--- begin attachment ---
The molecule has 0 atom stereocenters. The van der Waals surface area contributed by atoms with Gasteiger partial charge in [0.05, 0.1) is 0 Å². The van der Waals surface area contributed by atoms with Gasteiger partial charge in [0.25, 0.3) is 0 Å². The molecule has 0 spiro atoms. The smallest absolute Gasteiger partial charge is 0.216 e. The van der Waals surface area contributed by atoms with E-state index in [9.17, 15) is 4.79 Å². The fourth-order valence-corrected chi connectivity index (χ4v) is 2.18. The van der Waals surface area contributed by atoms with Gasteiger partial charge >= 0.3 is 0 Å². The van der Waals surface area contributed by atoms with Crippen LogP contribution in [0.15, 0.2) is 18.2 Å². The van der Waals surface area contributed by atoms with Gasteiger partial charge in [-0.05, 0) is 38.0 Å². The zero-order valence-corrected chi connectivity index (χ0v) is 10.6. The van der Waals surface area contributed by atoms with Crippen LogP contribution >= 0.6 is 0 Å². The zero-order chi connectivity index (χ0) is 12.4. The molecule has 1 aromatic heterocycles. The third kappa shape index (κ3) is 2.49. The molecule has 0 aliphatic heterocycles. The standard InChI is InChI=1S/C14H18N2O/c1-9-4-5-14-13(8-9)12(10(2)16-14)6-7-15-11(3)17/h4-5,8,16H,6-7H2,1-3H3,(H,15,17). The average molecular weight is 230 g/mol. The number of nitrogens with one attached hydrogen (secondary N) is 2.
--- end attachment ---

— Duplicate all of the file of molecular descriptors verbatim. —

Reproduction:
The molecule has 0 atom stereocenters. The van der Waals surface area contributed by atoms with Gasteiger partial charge in [0.05, 0.1) is 0 Å². The van der Waals surface area contributed by atoms with Gasteiger partial charge in [0.25, 0.3) is 0 Å². The molecule has 0 spiro atoms. The smallest absolute Gasteiger partial charge is 0.216 e. The van der Waals surface area contributed by atoms with E-state index in [9.17, 15) is 4.79 Å². The fourth-order valence-corrected chi connectivity index (χ4v) is 2.18. The van der Waals surface area contributed by atoms with Gasteiger partial charge >= 0.3 is 0 Å². The van der Waals surface area contributed by atoms with Crippen LogP contribution in [0.15, 0.2) is 18.2 Å². The van der Waals surface area contributed by atoms with Gasteiger partial charge in [-0.05, 0) is 38.0 Å². The zero-order valence-corrected chi connectivity index (χ0v) is 10.6. The van der Waals surface area contributed by atoms with Crippen LogP contribution >= 0.6 is 0 Å². The zero-order chi connectivity index (χ0) is 12.4. The molecule has 1 aromatic heterocycles. The third kappa shape index (κ3) is 2.49. The molecule has 0 aliphatic heterocycles. The standard InChI is InChI=1S/C14H18N2O/c1-9-4-5-14-13(8-9)12(10(2)16-14)6-7-15-11(3)17/h4-5,8,16H,6-7H2,1-3H3,(H,15,17). The average molecular weight is 230 g/mol. The number of nitrogens with one attached hydrogen (secondary N) is 2.